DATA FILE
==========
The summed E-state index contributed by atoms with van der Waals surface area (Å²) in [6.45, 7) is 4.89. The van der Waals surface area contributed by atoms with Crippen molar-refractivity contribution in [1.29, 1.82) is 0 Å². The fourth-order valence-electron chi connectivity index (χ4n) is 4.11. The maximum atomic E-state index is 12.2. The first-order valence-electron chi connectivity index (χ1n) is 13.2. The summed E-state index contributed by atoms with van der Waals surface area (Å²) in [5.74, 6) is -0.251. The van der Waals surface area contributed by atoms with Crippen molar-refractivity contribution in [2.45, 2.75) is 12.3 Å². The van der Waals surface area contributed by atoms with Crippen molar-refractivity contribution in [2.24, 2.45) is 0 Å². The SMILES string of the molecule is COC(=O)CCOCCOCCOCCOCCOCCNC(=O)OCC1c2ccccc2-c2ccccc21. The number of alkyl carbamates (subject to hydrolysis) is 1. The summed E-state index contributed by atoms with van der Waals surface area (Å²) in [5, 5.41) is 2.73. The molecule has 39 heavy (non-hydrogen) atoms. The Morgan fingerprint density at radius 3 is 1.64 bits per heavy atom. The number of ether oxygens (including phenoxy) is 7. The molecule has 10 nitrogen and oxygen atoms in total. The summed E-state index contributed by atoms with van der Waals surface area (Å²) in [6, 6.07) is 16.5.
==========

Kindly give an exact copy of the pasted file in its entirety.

The summed E-state index contributed by atoms with van der Waals surface area (Å²) in [6.45, 7) is 4.89. The van der Waals surface area contributed by atoms with Crippen molar-refractivity contribution in [1.29, 1.82) is 0 Å². The fourth-order valence-electron chi connectivity index (χ4n) is 4.11. The maximum atomic E-state index is 12.2. The first-order valence-electron chi connectivity index (χ1n) is 13.2. The summed E-state index contributed by atoms with van der Waals surface area (Å²) in [5.74, 6) is -0.251. The van der Waals surface area contributed by atoms with Crippen molar-refractivity contribution in [2.45, 2.75) is 12.3 Å². The van der Waals surface area contributed by atoms with Crippen molar-refractivity contribution in [2.24, 2.45) is 0 Å². The SMILES string of the molecule is COC(=O)CCOCCOCCOCCOCCOCCNC(=O)OCC1c2ccccc2-c2ccccc21. The number of alkyl carbamates (subject to hydrolysis) is 1. The summed E-state index contributed by atoms with van der Waals surface area (Å²) in [5, 5.41) is 2.73. The molecule has 39 heavy (non-hydrogen) atoms. The Morgan fingerprint density at radius 3 is 1.64 bits per heavy atom. The number of ether oxygens (including phenoxy) is 7. The molecule has 10 nitrogen and oxygen atoms in total. The summed E-state index contributed by atoms with van der Waals surface area (Å²) in [6, 6.07) is 16.5.